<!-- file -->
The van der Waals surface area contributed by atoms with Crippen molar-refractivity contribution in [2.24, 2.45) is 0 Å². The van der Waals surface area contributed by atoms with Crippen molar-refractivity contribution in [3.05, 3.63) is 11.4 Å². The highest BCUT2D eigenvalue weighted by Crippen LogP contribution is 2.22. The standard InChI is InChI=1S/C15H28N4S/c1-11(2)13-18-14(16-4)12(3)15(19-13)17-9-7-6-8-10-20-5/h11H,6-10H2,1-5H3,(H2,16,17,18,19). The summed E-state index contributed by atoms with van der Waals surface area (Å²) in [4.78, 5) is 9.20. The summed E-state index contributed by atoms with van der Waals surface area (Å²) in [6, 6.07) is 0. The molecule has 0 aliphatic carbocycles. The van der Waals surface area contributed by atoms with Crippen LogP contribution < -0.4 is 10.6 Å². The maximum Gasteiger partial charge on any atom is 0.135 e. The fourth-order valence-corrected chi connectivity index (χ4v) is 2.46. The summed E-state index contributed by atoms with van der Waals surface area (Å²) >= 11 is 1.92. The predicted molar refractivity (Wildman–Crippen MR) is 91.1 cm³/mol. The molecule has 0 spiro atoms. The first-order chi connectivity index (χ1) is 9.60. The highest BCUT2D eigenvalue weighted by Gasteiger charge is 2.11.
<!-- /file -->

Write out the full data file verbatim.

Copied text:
The van der Waals surface area contributed by atoms with Crippen molar-refractivity contribution in [2.24, 2.45) is 0 Å². The van der Waals surface area contributed by atoms with Crippen molar-refractivity contribution in [3.05, 3.63) is 11.4 Å². The highest BCUT2D eigenvalue weighted by Crippen LogP contribution is 2.22. The standard InChI is InChI=1S/C15H28N4S/c1-11(2)13-18-14(16-4)12(3)15(19-13)17-9-7-6-8-10-20-5/h11H,6-10H2,1-5H3,(H2,16,17,18,19). The summed E-state index contributed by atoms with van der Waals surface area (Å²) in [4.78, 5) is 9.20. The summed E-state index contributed by atoms with van der Waals surface area (Å²) in [6, 6.07) is 0. The molecule has 0 aliphatic carbocycles. The van der Waals surface area contributed by atoms with Crippen LogP contribution < -0.4 is 10.6 Å². The maximum Gasteiger partial charge on any atom is 0.135 e. The fourth-order valence-corrected chi connectivity index (χ4v) is 2.46. The summed E-state index contributed by atoms with van der Waals surface area (Å²) >= 11 is 1.92. The predicted molar refractivity (Wildman–Crippen MR) is 91.1 cm³/mol. The molecule has 0 spiro atoms. The first-order chi connectivity index (χ1) is 9.60. The highest BCUT2D eigenvalue weighted by Gasteiger charge is 2.11.